When it comes to paid advertising - be that on Google, Facebook, Twitter or any other online advertising platform - it can often be difficult to run a successful campaign, especially if you're not advertising to the right people. But the truth is that most online consumers don't pay any attention to the ads they see. In fact, according to a recent HubSpot study, about 64% of respondents agreed that online advertisements are annoying and intrusive. Another 45% of respondents said that they don't even take notice of online ads, even when they do see them. What this means is that you can literally spend thousands of dollars on online advertisements and still not get anywhere. This is exactly where contextual targeting comes in. Contextual targeting allows advertisers to place their ads based on very specific factors about their target audience. This makes it more likely that their ads will be seen by the people who are most likely to interact or take action after seeing the ad. Let's take a deeper look at contextual targeting to help you better understand how it works and how you can apply it to your next advertising campaign. What is contextual targeting? In simple terms, contextual targeting is when ads are displayed on relevant websites. This can be likened to the digital version of a print ad in a newspaper or magazine, where the ad would be relevant to the publication's niche or industry. Imagine picking up a cooking magazine. You would likely see print ads for recipe books or dishware. If you picked up a fishing magazine, you would see ads for fishing gear and tackle. This is contextual targeting. These ads are placed on the assumption that a person reading a magazine about cooking is likely to be interested in recipes or dishware, or that a person visiting a fishing website is likely to be interested in ads for fishing gear or tackle. Why is contextual targeting effective? By placing ads contextually, based on internet users' specific behaviors, advertisers can hyperfocus their efforts, making it so that their ads will only be seen by the people most likely to take action. In the past, marketers were limited in how they could target their ads. Due to this, ads were often placed in high-traffic areas, basing the ad's placement on quantity over quality of potential leads. Today, things have changed, making quality much more important than quantity. Think about it for a second: What's the point of having 10,000 people see your ad if none of them are likely to take action when they see it? This is where contextual targeting comes in. contextual backlinks makes it easier for advertisers to reach the right people, at the right place and at the right time. For contextual targeting to work, online advertisers need information about certain user behaviors, such as the sites they've visited in the past. There are a few different ways to track this type of information, but the most common method is tracking cookies. Cookies are made up of a few simple lines of code, placed on an internet user's browser when they visit a website. Initially, tracking cookies were only used to help websites recognize and remember their users. But today, cookies are often used for profiling and targeting ads to the right type of people. As you know by now, contextual targeting allows brands to hyperpersonalize ad placement, putting ads where they are most likely to be seen by the right people. Step 1: Build your buyer personas. A buyer persona is a semi-fictional representation of a brand's ideal customer. Your buyer personas need to outline a few of your ideal customer's traits. This will help you learn more about your target audience and where they spend their time online. A buyer persona should outline a few common issues your ideal customers face in their lives, as well as where they hang out online and what drives them to learn more about their problems. Step 2: Map out your buyer's journey. The buyer's journey is categorized into three distinct stages: awareness, consideration and decision. In each of these stages, your buyers will be thinking, needing and experiencing different things. Essentially, mapping out the buyer's journey adds another layer to your buyer personas. This helps you better align your advertising efforts to the specific mindset, interests and behaviors of your target audience, according to which stage of the buyer's journey they belong to. Step 3: Analyze the competition. The next step is to perform a bit of competitive analysis. For this, you'll need to find out what websites your ideal customers are visiting. Knowing and understanding where your ideal customers find their information is vital to properly target your ads at those people who are most likely to see them and take action. Step 4: Research your topic and keywords. Once you've created a list of websites, you'll need to create a list of keywords that are relevant to those sites. Contextual targeting is primarily based on a website's topic and keywords. So, when creating paid advertisements, you'll need to select highly targeted keyword topics in order for your ad to show up on relevant websites where your ideal customers are most likely spending their time. You can use Google's Keyword Planner or other online tools to help you find relevant keywords with high search volumes and relatively low competition. Then, you'll use your hand-selected keywords to define where your ads will appear. Step 5: Create contextual ads. The final step is to actually create and launch your contextual ad campaign. Remember that contextual targeting is all about making your ad as relevant as possible. Therefore, you'll need to keep your buyer personas, their journeys, your competition and your relevant keywords in mind. In doing so, you ensure that your ads will be shown to the people who are most likely to take action and interact with your brand. Context matters in marketing. It doesn't matter how much you spend on advertising - without properly targeting your ads, any campaign can easily become a money pit. Fortunately, contextual targeting allows you to hyperfocus your ad placement, making it significantly more likely that the right person will see the ad at the right time. Because contextual targeting is based on an audience's specific behaviors, a contextually targeted ad is almost guaranteed to be relevant to the people who see them. In the end, contextual advertising is all about serving relevant ads to the right people. Most importantly, remember that contextual targeting is about quality over quantity.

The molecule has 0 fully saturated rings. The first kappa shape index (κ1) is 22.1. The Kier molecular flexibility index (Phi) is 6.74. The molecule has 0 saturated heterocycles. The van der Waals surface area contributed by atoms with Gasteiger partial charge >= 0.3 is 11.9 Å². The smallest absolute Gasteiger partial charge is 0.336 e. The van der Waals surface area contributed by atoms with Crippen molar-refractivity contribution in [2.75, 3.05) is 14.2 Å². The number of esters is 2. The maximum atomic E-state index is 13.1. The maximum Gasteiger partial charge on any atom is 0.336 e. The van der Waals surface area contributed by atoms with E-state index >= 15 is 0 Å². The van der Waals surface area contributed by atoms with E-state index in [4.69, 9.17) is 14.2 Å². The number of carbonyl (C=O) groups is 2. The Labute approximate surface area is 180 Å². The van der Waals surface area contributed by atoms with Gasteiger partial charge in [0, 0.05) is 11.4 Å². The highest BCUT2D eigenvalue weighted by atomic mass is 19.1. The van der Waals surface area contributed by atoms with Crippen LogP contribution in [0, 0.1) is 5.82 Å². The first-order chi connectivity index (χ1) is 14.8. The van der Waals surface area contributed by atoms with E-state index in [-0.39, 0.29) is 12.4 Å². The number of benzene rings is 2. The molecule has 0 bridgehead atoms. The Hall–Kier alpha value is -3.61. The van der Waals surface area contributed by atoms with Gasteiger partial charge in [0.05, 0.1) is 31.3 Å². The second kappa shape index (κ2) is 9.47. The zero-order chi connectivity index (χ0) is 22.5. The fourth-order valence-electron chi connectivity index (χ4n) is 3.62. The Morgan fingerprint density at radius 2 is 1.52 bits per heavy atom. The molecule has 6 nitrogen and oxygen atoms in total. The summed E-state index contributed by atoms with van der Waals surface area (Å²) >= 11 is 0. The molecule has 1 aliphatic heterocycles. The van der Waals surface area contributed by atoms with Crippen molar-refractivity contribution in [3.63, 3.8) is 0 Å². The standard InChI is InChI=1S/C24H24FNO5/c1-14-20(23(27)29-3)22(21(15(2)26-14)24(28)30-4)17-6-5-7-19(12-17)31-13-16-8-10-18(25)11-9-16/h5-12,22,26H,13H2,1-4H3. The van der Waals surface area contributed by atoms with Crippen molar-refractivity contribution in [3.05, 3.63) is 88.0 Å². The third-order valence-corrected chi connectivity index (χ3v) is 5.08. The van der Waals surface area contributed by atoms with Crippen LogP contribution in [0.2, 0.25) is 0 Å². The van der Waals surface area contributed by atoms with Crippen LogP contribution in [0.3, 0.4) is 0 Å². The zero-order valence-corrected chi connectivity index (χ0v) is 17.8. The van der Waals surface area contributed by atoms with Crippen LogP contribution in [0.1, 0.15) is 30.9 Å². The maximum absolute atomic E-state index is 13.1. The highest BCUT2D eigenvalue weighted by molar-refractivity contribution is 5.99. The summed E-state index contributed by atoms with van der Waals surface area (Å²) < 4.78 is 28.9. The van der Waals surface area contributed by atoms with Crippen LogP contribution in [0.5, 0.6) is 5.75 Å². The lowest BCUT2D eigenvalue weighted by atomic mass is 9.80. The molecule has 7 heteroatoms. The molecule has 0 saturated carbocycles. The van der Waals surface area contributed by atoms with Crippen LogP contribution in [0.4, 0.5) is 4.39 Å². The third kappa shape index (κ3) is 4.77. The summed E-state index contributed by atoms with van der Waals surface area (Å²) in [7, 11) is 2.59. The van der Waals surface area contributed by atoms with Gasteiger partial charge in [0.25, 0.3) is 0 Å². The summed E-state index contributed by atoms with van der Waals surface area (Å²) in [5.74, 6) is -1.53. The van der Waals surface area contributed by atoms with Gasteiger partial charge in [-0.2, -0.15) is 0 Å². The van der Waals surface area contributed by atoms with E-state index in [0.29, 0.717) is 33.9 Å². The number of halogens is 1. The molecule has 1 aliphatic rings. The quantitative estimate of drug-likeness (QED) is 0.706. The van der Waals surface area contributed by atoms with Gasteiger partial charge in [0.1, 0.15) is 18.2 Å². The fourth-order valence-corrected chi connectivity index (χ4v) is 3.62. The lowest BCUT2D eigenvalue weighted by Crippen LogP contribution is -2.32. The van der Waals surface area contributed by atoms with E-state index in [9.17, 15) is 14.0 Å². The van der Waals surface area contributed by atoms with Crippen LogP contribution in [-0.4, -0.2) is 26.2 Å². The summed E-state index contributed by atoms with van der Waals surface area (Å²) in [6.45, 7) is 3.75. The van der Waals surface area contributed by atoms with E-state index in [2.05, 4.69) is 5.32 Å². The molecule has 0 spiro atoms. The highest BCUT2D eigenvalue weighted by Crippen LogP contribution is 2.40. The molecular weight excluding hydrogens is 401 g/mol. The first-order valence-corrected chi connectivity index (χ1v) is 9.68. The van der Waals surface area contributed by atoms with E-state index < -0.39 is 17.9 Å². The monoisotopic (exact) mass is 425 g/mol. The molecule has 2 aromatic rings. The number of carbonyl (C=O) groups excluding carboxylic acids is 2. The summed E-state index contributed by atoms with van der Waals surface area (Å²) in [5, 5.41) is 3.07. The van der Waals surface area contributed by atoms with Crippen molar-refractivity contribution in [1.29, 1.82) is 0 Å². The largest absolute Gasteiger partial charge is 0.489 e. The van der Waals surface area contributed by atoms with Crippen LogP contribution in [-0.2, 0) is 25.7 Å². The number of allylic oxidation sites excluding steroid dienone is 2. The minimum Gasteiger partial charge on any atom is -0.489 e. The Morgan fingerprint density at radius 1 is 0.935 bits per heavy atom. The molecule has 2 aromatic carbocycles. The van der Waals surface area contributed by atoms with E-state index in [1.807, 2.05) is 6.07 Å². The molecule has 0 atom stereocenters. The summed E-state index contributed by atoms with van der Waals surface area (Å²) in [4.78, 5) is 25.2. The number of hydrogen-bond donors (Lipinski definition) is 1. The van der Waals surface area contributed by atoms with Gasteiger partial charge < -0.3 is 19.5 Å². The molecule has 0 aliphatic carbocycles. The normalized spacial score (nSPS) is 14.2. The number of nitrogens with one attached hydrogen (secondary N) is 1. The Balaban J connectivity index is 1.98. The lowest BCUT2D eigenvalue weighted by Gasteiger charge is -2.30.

Neergaard Schaefer

About the Author

Neergaard Schaefer
Joined: January 26th, 2021
Articles Posted: 13